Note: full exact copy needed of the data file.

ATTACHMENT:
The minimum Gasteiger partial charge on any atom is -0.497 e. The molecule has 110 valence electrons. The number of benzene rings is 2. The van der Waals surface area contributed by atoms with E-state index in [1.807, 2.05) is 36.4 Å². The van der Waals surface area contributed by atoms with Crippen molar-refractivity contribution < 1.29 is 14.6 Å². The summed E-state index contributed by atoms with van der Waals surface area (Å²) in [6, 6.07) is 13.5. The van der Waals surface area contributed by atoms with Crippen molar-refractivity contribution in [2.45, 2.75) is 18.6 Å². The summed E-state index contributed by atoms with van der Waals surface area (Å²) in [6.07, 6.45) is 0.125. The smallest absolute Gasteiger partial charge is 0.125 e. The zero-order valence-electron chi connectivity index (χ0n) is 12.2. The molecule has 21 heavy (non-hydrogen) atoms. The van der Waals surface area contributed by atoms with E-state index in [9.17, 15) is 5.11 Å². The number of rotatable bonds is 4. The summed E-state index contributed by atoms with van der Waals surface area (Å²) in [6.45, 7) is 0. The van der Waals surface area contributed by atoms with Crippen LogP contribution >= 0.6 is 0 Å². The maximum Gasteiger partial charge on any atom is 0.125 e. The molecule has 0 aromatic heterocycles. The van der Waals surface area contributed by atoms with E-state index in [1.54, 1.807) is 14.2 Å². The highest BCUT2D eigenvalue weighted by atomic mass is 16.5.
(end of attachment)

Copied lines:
The minimum Gasteiger partial charge on any atom is -0.497 e. The molecule has 110 valence electrons. The number of benzene rings is 2. The van der Waals surface area contributed by atoms with E-state index in [1.807, 2.05) is 36.4 Å². The van der Waals surface area contributed by atoms with Crippen molar-refractivity contribution < 1.29 is 14.6 Å². The summed E-state index contributed by atoms with van der Waals surface area (Å²) in [6, 6.07) is 13.5. The van der Waals surface area contributed by atoms with Crippen molar-refractivity contribution in [2.45, 2.75) is 18.6 Å². The summed E-state index contributed by atoms with van der Waals surface area (Å²) in [6.07, 6.45) is 0.125. The smallest absolute Gasteiger partial charge is 0.125 e. The zero-order valence-electron chi connectivity index (χ0n) is 12.2. The molecule has 21 heavy (non-hydrogen) atoms. The van der Waals surface area contributed by atoms with E-state index in [9.17, 15) is 5.11 Å². The number of rotatable bonds is 4. The summed E-state index contributed by atoms with van der Waals surface area (Å²) in [6.45, 7) is 0. The van der Waals surface area contributed by atoms with Crippen LogP contribution >= 0.6 is 0 Å². The maximum Gasteiger partial charge on any atom is 0.125 e. The molecule has 0 aromatic heterocycles. The van der Waals surface area contributed by atoms with E-state index in [1.54, 1.807) is 14.2 Å². The highest BCUT2D eigenvalue weighted by atomic mass is 16.5.